If you’re like me, managing your finances isn’t exactly your favorite thing to do. Some of us have developed bad habits in this area and haven’t been as on top of things as we should be. Of course, in these interesting economic times, we’re all basically forced to keep a closer eye on what’s coming in and what’s going out of our bank accounts. Whether you’re keeping track of personal or business finances (or maybe even both), it doesn’t make sense to use complicated desktop software when you can use the easy online accounting system from Xero.
The dashboard provides full visibility into how your financial health is doing with all of the charts and numbers that you need. For businesses, you can keep track of your individual customer contacts to make sure that they’re current with their payments, and full invoicing functionality is included. Real-time reporting is also a part of the service, and your accountants and advisors can login to get the latest information. Like it or not, it’s time to crunch those numbers.
According to an article over at Forbes, the chief of the AP is making threat towards Google to cut off their copy, soon. The AP has been around for about 163 years or so and has held the newspaper companies hostage by limited the news that can be printed. In the digital age, with television, radio, satellite communication is the AP even still needed?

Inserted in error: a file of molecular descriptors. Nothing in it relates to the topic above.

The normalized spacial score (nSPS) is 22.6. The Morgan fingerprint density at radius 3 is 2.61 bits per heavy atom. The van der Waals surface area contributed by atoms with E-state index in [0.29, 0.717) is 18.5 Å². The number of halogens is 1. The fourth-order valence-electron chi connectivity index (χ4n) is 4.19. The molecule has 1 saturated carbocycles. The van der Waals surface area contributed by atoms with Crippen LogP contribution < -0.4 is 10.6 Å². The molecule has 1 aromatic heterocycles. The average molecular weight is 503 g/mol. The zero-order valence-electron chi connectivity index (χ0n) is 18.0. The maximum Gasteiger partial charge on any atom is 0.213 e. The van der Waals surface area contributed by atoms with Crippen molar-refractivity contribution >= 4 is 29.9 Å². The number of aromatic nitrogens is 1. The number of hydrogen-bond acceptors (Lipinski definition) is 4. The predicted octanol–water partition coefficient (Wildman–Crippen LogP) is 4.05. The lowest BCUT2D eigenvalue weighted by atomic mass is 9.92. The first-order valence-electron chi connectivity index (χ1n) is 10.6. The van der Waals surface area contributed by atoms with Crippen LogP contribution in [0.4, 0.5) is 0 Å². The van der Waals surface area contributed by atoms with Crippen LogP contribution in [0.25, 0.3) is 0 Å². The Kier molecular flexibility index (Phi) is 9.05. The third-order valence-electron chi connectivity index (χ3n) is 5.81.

Maybe I am just naive, but aren’t there other ways to get the news besides the AP? Does modern communications today need an old system of news reporting? According to Forbes it states:
The AP and Google have been debating content and compensation issues for months. In an interview with Forbes on Wednesday, Curley warned that if Google doesn’t strike the right deal with the AP soon, “They will not get our copy going forward.”
The threat follows Rupert Murdoch’s accusation earlier this month that Google is committing copyright thievery when it borrows material from news stories to assemble search rankings. A few days later, the AP weighed in with a similar charge–though it did not mention Google–announcing a content protection initiative and threatening legal and legislative action against news aggregators.
The AP, a 163-year-old cooperative owned by news organizations, won’t discuss its talks with Google, but plans to create landing pages and Web-based “news maps” directing users to original AP stories (and away from secondary sources who post material “borrowed” from the AP). To do this, the AP needs Google’s help. Most likely that means Google creating search protocols similar to those created from the licensing deal the AP inked with Google in 2006.
I must admit that I do not know all of the ins and outs of news reporting, but I do know that Google is the primary search engine on the Internet. One would think they would be setting the terms and not AP when it comes to Internet reporting.
If the AP had their way we would all still be riding trains and airplanes would be outlawed. Isn’t it time that these corporate greed mongers be put in their place?
What do you think?
Forbes article is here.